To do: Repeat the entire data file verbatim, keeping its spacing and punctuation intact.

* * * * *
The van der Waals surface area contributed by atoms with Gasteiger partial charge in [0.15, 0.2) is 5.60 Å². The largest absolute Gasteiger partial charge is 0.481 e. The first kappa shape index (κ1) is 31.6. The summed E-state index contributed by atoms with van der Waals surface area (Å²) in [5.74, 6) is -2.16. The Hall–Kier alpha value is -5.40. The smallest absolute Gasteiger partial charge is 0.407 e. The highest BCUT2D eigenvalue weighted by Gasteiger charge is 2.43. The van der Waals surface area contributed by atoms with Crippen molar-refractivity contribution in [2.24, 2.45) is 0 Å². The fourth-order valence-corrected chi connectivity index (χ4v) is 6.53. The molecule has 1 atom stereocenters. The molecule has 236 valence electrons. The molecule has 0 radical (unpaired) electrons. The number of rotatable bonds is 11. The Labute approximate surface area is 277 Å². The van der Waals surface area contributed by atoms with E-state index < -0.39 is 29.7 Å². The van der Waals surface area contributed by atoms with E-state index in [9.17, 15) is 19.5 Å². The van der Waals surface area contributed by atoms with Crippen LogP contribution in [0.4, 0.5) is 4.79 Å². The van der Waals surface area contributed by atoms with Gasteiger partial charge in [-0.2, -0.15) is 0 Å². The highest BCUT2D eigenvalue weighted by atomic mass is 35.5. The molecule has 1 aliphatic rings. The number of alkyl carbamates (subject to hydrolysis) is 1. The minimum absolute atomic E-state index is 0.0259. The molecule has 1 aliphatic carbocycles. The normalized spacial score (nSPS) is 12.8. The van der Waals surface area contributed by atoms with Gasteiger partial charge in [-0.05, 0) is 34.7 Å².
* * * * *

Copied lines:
The van der Waals surface area contributed by atoms with Gasteiger partial charge in [0.15, 0.2) is 5.60 Å². The largest absolute Gasteiger partial charge is 0.481 e. The first kappa shape index (κ1) is 31.6. The summed E-state index contributed by atoms with van der Waals surface area (Å²) in [5.74, 6) is -2.16. The Hall–Kier alpha value is -5.40. The smallest absolute Gasteiger partial charge is 0.407 e. The highest BCUT2D eigenvalue weighted by Gasteiger charge is 2.43. The van der Waals surface area contributed by atoms with Crippen molar-refractivity contribution in [2.24, 2.45) is 0 Å². The fourth-order valence-corrected chi connectivity index (χ4v) is 6.53. The molecule has 1 atom stereocenters. The molecule has 236 valence electrons. The molecule has 0 radical (unpaired) electrons. The number of rotatable bonds is 11. The Labute approximate surface area is 277 Å². The van der Waals surface area contributed by atoms with E-state index < -0.39 is 29.7 Å². The van der Waals surface area contributed by atoms with E-state index in [9.17, 15) is 19.5 Å². The van der Waals surface area contributed by atoms with Crippen LogP contribution in [0.4, 0.5) is 4.79 Å². The van der Waals surface area contributed by atoms with Gasteiger partial charge in [-0.2, -0.15) is 0 Å². The highest BCUT2D eigenvalue weighted by atomic mass is 35.5. The molecule has 1 aliphatic rings. The number of alkyl carbamates (subject to hydrolysis) is 1. The minimum absolute atomic E-state index is 0.0259. The molecule has 1 aliphatic carbocycles. The normalized spacial score (nSPS) is 12.8. The van der Waals surface area contributed by atoms with Gasteiger partial charge in [-0.05, 0) is 34.7 Å².